Marillion 2019

Are you working on the new album?

Yes, we are – this year is the album, and hope to finish it by the end of the year.

Is there anything you can tell me about it yet?

At this stage it’s very much at the writing stage. There really isn’t much to tell you right now, but we’re getting on with it. We’re just at the stage where we’re bringing stuff together. It’s early days, but we’ve got the rest of the year.

Mark, thank you very much for your time.  Good luck with the re-release of Script… and all the best for your new album next year.

Marillion – Website | Facebook | Twitter

TPA would like to thank:
Mark Kelly for the studio photos
Alan Jones for the live photo
Pete Flatt of PPR Publicity for arranging the interview

This news story was originally published here:

First things first. The opening of this album is simply incredible, and unbelievably engaging. I have never been so immediately entranced by an album’s opening number. Over some appropriate ambient and atmospheric music and noise, a quote from one of the two bards this album is dedicated to is beautifully read, describing the wartime experience of C.S. Lewis. The quote ends with a sentence containing the words “this is war”, which are repeated by many different voices before the song kicks in with full effect. Instrumentally, it is suitably menacing, though over the top a lighter motif plays. A staccato drumbeat plays out like bullets, and the trenches go quiet. Distorted vocals sound strangely beautiful before the music comes back in with a stately and decidedly melancholy military march, underscored by the sounds of war. Honestly, I couldn’t be more in love with this song, and then the vocals are finally sung at about the sixth minute and the mood is broken for me. Or, at least, it was the first couple of times I listened to this album.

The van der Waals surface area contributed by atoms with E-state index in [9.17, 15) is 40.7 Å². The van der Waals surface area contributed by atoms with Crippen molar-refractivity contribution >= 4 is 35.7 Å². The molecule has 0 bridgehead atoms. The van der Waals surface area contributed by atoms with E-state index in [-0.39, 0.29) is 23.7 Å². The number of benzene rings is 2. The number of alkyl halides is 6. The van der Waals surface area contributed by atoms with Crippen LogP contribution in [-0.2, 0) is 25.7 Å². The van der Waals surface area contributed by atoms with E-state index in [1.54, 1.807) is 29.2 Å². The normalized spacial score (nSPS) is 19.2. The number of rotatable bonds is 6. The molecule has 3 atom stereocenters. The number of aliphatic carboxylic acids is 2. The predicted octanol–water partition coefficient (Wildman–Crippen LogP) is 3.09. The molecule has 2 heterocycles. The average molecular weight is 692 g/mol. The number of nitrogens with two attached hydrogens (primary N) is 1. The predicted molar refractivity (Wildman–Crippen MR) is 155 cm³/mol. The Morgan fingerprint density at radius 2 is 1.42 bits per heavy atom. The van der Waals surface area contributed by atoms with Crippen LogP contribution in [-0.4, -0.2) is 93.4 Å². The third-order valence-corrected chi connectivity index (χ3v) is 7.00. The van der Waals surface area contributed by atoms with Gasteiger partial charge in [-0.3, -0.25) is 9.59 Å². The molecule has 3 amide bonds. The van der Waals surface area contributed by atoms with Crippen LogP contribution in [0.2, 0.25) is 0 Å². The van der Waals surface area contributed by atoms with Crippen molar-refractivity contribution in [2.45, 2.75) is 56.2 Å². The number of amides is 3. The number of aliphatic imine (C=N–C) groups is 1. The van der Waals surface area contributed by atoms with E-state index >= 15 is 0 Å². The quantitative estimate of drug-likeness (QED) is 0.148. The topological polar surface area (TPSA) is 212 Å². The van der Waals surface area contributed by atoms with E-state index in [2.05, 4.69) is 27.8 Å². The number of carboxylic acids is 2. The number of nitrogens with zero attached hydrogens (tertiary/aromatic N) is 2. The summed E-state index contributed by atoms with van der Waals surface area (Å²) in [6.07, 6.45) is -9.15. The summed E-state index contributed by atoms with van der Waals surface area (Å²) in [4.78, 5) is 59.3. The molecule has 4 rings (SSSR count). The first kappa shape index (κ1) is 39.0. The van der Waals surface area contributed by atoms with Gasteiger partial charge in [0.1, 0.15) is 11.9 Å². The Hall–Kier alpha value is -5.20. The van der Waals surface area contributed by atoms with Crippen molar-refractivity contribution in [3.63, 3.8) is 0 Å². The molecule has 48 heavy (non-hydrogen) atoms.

Now, I realise I’m going to receive some grief for this. While a new band in a way, this is apparently more a renaming for an established act who have taken on the name The Bardic Depths for an absolutely wonderful concept album concerning the friendship between C.S. Lewis and J.R.R. Tolkien, but I had no familiarity with the artists concerned, and the vocals therefore came to me as a bit of a shock. There’s actually nothing wrong with them at all. In fact, I really like them. But they don’t at all, for me, fit the music. Dave Bandana has a voice that reminds me of the Johns that might be giants. Now I love TMBG, but obviously, with that similarity playing in my head (and I realise that others may not hear this at all – we do, after all, all hear differently), I find it hard to equate the seriousness of the instrumentation and lyrics with a vocal style I associate with frivolity (admittedly very clever and enjoyable frivolity, but frivolity nevertheless).